Interview: George Lynch

Jason Bullinger for Alternative Revolt

George Lynch may be one of the most recognizable guitarists in the world. He is one of the hardest working musicians having a successful career for more that forty years. His project KXM was formed in 2013 with Dug Pinnick (Kings-X) and Ray Luzier (Korn).  After the success of their 2014 self-titled debut and 2017’s ‘Scatterbrain’, KXM will be releasing their third album ‘Circle Of Dolls’ on September 13. George was very kind and talked with us about the new KXM album and Lynch Mob.

Alt Revolt: Are you adding more Lynch Mob dates for the fall?

George Lynch: We have added a few but not any more at the moment. We may be doing a ground run or two later in the year.

Alt Revolt: Do you still have Andrew Freeman on vocals for these upcoming dates?

George Lynch: I do not think so. This a reality of Lynch Mob. It has become a revolving door. I have learned to accept it. There is not much I can do about it. I look at it as a positive thing. I get to play with different people. I get different chemistry every tour. From the audience’s perspective, you will not know who you are going to get. Jimmy D’Anda and Sean McNabb are the constant on rhythm section. Occasionally we will have Matt Starr or Scott Coogan on drums. Vocally we have a pool of singers we can pull from. Andrew is going back out with Last In Line this fall. We had a great time with him. That is probably it for the year with Andrew. We will be using a collection of different singers but I don’t want to say at this point because we have not committed to anyone yet.

Alt Revolt: Is your setlist with Lynch Mob still consisting of older material mixed in with some Dokken songs?

George Lynch: Yes. But we are changing that up too. There is another tour we are looking at with another band. If that comes together, we are really going to change it up. We are going to play stuff we haven’t played in decades. We are going to add different Lynch Mob and Dokken songs. We just did a week in Sturgis. We did six shows in a row. We really mixed it up. We did a lot of cover stuff off the cuff. It was a lot of fun. We do it our own way. It was improvised but a lot of fun for us and the audience. Hopefully when fans come out and see us, it will be a different show than the last time.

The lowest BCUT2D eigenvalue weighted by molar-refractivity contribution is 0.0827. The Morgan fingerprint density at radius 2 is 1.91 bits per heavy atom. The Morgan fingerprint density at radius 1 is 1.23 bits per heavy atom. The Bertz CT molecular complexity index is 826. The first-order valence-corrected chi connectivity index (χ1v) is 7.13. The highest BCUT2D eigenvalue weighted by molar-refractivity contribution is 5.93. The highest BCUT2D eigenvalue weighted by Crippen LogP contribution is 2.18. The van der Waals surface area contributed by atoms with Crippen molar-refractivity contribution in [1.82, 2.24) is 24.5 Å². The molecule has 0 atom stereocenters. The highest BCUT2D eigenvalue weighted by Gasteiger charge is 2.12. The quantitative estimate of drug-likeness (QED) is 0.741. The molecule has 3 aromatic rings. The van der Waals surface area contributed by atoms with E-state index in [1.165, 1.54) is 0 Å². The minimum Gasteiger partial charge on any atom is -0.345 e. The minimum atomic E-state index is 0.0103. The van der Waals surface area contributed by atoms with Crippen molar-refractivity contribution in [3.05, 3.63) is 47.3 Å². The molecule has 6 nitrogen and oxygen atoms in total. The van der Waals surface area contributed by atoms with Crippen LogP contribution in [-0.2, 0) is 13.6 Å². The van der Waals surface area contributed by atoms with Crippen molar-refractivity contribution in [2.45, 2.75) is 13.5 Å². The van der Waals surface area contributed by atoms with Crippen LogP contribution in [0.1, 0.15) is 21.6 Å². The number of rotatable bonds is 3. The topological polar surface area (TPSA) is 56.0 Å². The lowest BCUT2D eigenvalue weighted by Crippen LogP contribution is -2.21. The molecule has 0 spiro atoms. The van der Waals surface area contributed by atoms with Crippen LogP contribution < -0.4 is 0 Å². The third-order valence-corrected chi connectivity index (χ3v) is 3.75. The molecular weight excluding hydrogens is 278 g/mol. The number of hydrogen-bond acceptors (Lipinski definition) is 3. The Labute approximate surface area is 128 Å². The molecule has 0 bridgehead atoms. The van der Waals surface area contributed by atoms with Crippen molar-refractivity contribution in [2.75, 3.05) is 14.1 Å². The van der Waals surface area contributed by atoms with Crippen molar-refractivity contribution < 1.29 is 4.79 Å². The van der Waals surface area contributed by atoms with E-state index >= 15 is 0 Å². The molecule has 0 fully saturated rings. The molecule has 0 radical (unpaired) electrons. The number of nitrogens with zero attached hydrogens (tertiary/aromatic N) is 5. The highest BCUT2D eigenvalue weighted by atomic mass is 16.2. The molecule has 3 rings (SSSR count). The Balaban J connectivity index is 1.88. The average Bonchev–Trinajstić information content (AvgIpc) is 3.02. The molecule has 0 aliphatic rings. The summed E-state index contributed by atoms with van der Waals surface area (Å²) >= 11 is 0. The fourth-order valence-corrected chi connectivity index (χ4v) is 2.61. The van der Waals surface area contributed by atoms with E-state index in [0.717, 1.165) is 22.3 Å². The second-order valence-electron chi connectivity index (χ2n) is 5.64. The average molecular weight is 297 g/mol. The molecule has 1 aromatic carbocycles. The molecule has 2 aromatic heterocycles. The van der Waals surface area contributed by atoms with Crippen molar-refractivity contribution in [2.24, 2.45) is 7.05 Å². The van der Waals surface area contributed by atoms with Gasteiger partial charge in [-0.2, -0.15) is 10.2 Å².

Alt Revolt: Congrats on another fantastic KXM album!

George Lynch: Thank you!

Alt Revolt: What is the meaning of the title ‘Circle Of Dolls’?

George Lynch: The name came from an experience I had. My wife and I and brother in-law have a 501(c) organization called Greetings With Gratitude. It benefits the homeless in Southern California. We have a truck and take donations and distribute them. We were down there one Christmas. I was walking the streets stopping into the churches and missions. It was so colorful. I was talking to people, reading the walls, and reading what’s on people’s faces. It was a fascinating experience studying human nature. The homeless people and their kids were in camps and tents. The area was filled with violence and needles. There are a lot of people with mental problems.

There was this younger guy probably in his late 20’s on a street corner and he had this old AM radio contraption with a recording device holding an antenna taped to it. He was listening to this while doing this crazy dancing. It was almost like an African tribal dance. He was a white kid with no shirt and created this circle of dolls. It was fascinating. I watched him and ended up talking to him. We were going to get a band together and do a project. I was wondering how I could put this together and record it. He was mentally ill and could not focus. I had no way of getting a hold of him. He doesn’t live anywhere or have a phone. It always stuck with me. I brought up the idea with Ray and Dug when we were ready to record. I told them the story and that maybe we could call the record ‘Circle Of Dolls’. I think people can go a lot of different ways with it but for me it was a very personal powerful observation. We actually tried to shoot an image for the cover. I had a friend who I took down to exact corner and tried to recreate that shot. We got some dolls and scattered them around in a circle to mimic the dance.  It unfortunately did not make the cut for album cover.